China’s private equity and venture capital (PEVC) sector grew by 36 per cent in 2018, its lowest growth rate since 2014, hitting US$600 billion. This lower growth rate is perhaps understandable as total GDP grew only 6.2 per cent that year, the lowest in 27 years. But such growth rates can be misleading. What matters is the opportunity set for investors.
According to a new report by Preqin, the global provider of data and insights for alternatives investors, Greater China (including Taiwan and Hong Kong) has risen again as a global innovator. The 40-page report, ‘Private Equity & Venture Capital in Greater China’s Innovation Economy’ sets out the industries attracting the most interest, recent deals and exits, an investor survey of intentions and the views of external specialist fund managers.
Except for the period of China’s last imperial leaders, the Manchus of the Qing Dynasty from 1644-1911, China had led the world for centuries with inventions. From gun powder (9th century), and the matches to light it, to printing (11th century) and the paper to print it on (300 BC), and – little-known fact – the toothbrush (9th century). With the humble toothbrush, by comparison, the US didn’t adopt them for universal use until its World War I servicemen and women returned from Europe with samples. The originals were made in China from sticks and the bristles from the backs of the necks of cold-country pigs.
Joseph Needham*, an English scientist and historian, spent about 50 years researching Chinese inventions, publishing several books on the topic as volumes of his epic ‘Science and Civilisation in China’. He lists more than 250 of them in Part 2 of his seventh and last volume, published in 1993 before his death two years later. With these inventions he either unearthed their origins or proved them. Needham, like many historians before him and after, puzzled over the lengthy hiatus in innovation under the Qing, usually put down to a new enforced insularism and scorn for non-academic or artistic enterprises such as commerce.
The communists’ rule, after the civil war ended in 1949, was slow to reignite the natural talent it had at its disposal for innovation, but, after Chairman Mao’s death, by the time of Deng Xiaoping, who declared an “open door” policy in 1978 and a host of other reforms, innovation was starting to gather pace again. Which brings us to Preqin’s assessment of the current state of innovation in Greater China and the opportunities for investors.
Mark O’Hare, Preqin’s chief executive, said: “Enduring an economic slowdown and trade tensions with the US, the region has faced many challenges of late. It has therefore been necessary to switch up the game plan and move from an export-dependent economy to a nation powered by domestic innovation…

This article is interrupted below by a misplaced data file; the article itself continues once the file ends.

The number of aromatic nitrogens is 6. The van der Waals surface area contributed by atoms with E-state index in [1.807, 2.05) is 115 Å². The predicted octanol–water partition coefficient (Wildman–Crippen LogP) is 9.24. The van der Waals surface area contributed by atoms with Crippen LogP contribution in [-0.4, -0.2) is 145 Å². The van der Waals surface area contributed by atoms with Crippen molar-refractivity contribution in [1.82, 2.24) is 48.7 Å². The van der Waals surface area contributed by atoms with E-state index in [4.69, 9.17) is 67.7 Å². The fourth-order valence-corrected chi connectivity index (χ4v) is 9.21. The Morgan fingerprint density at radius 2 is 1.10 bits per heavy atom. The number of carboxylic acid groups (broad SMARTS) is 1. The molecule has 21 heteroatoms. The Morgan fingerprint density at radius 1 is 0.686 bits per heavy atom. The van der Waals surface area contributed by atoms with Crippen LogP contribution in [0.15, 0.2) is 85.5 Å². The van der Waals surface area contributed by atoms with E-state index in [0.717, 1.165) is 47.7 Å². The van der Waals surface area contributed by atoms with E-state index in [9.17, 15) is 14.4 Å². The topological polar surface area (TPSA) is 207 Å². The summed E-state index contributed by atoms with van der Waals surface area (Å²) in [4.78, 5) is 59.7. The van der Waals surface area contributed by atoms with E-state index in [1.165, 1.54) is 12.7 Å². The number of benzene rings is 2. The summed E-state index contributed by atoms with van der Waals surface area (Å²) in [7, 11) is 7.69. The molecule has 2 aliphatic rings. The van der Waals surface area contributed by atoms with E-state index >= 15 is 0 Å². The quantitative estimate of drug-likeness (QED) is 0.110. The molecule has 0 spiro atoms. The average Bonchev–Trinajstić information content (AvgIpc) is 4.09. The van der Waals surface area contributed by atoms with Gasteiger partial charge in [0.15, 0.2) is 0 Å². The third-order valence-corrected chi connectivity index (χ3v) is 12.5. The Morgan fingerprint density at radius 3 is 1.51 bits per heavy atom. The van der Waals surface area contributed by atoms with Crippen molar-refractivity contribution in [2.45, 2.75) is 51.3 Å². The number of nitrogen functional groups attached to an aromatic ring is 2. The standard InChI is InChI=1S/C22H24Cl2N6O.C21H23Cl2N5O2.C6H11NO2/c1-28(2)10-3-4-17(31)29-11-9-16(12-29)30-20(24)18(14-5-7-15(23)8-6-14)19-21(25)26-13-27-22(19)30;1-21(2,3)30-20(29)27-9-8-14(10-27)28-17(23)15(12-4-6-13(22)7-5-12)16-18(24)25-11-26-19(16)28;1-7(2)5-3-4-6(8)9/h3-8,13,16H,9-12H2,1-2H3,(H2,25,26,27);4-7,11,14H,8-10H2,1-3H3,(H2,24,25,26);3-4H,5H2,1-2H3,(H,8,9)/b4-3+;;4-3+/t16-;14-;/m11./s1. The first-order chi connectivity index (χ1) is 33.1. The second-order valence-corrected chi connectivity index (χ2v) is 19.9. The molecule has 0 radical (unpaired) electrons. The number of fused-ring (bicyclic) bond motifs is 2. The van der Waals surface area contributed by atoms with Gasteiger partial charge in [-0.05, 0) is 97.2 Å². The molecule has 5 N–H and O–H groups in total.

“As Greater China turns its focus to driving domestic consumption, this report dives deeper into six key sectors integral to the domestic PEVC market: healthcare, consumer discretionary, information technology, artificial intelligence, e-commerce and fintech. Each of these sectors has evolved tremendously in recent years and plays a vital part in building Greater China’s status as an innovation economy,” he said.
These industries were cited by most investors interested in Chinese PEVC in a survey undertaken by Preqin last August. The report also looks at some ancillary industries in China which will benefit from the trend, such as privately operated and/or online educational services companies.
Contributing his views on the private education sector in the report, Michael Mills, managing director for alternative products at Value Partners, says: “Currently, China is one of the world’s biggest exporters of students seeking overseas education. By expanding local higher education options, the private sector can tap into this demand. PE can play a key role in this expansion by helping to create bilateral arrangements with international institutions, or by setting up ‘twinning’ arrangements. Such initiatives would also attract international students to China.
“Furthermore, with the launch of China’s multibillion-dollar Belt and Road Initiative – a global fiscal stimulus package – we expect even more international students to look to China for their university education.”
Of the 50 investors surveyed for the report, the survey being conducted with the assistance of the Limited Partners Association of China, 54 per cent said they would invest in PECV in China in the next 12 months, either for the first time or increasing their allocations. Of these, 12 per cent said they would be investing US$500 million or more, 12 per cent between US$350 million and $US400 million and 18 per cent between US$100 million and US$350 million. The rest intended to invest less than US$100 million. Venture was the most popular type of fund indicated, totalling 31 per cent, followed by ‘growth’ funds and small-mid-market buyouts.
* For a full account of Joseph Needham’s discoveries about Chinese inventions, an easy read is his biography, ‘The Man Who Loved China’, by Simon Winchester. Published by Harper Collins, New York, 2008.